I watched in awe as a child skated, untouched, through an entire team of 5 and 6 year olds. With one kid to beat the puck slid off his stick and into the corner. He chased after it along with every other child on the ice, as 6 year old hockey players do. Every child, that is, but one. There, standing in front of the net with his stick dutifully on the ice, was my son.
It’s his first year in hockey and the learning curve has been steep. Because of his age, most of the kids he is playing with have already played for a season or two, so he has some catching up to do. I volunteered to be an on-ice helper so that I could encourage him to keep at it, and also because coaching seems to be in my blood.
On this particular day, his team was playing in their first game of the year. This wasn’t any regular game, though. They were playing on the same ice as the NHL’s Ottawa Senators, taking part in a special program the team runs for minor hockey players. The stands were filled with excited parents, grandparents and friends. We had a referee, scorekeeper and announcer to give the game a very real feel to it. They even played the national anthem before we started, which was one of my favourite parts of the experience.
It’s tough to teach a 6 year old how to play hockey, especially when he has never played before. There is only so much information they can take in at one time so you have to pick a couple things and focus on them. The one thing I tried to explain to my son before the game was that if he saw a flock of kids all chasing after the puck, that he should get into the open and put his stick on the ice. Much to my surprise, he actually listened to me.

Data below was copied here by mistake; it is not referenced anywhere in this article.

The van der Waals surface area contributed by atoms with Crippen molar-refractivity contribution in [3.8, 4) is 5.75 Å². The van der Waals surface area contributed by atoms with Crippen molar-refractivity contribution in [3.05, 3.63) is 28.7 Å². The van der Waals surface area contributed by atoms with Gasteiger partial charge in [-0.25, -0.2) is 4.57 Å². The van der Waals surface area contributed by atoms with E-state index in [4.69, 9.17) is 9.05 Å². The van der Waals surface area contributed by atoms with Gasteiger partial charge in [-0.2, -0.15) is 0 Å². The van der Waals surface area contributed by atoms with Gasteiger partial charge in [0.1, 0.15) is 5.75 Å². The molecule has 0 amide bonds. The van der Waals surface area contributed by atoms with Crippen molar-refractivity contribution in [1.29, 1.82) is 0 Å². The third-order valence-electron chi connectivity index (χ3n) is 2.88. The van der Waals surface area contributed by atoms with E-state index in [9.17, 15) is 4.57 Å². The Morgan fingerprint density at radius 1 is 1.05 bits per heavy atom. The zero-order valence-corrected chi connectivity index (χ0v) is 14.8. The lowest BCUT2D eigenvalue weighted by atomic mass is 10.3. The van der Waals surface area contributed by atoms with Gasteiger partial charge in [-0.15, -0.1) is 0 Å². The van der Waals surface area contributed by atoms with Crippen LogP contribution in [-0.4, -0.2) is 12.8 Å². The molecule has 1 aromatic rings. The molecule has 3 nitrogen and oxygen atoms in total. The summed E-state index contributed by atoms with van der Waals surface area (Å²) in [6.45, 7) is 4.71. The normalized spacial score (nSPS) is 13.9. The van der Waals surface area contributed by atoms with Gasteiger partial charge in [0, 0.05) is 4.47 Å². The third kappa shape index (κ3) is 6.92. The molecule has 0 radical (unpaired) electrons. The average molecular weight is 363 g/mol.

There he stood, in front of the net, puck on his stick, and a flock of puck hungry 6 year olds skating right at him. He lifted his head and fired the puck as the crowd crashed into each other in front of the net. The next few seconds were a blur. I wasn’t sure what had happened until I heard the announcer call out my son’s name as the goal scorer and it literally took everything in my fatherly heart to react like a normal human being, as opposed to jumping on to the ice like my brain was suggesting.
I am not telling this story to brag about how my son scored a goal. Okay, maybe a little. I think I was surprised at how proud I was in that moment. I’m always proud of my kids but in this case he was rewarded because he listened to my advice and that felt good. His first words upon returning to the bench were, “Dad, did you see my goal? I did what you said and just shot it!”. It was one of the first times I truly felt like I had earned credibility as a father in his eyes.
I have no delusions of my son being a superstar hockey player. Frankly, I fear I have blessed him with my lack of height, which is usually a deal breaker for a lot of sports. I am just really proud of how hard he tries when he is out on the ice. I haven’t seen him invest in something like this before and it gives me a lot of joy to see him smiling even while he learns.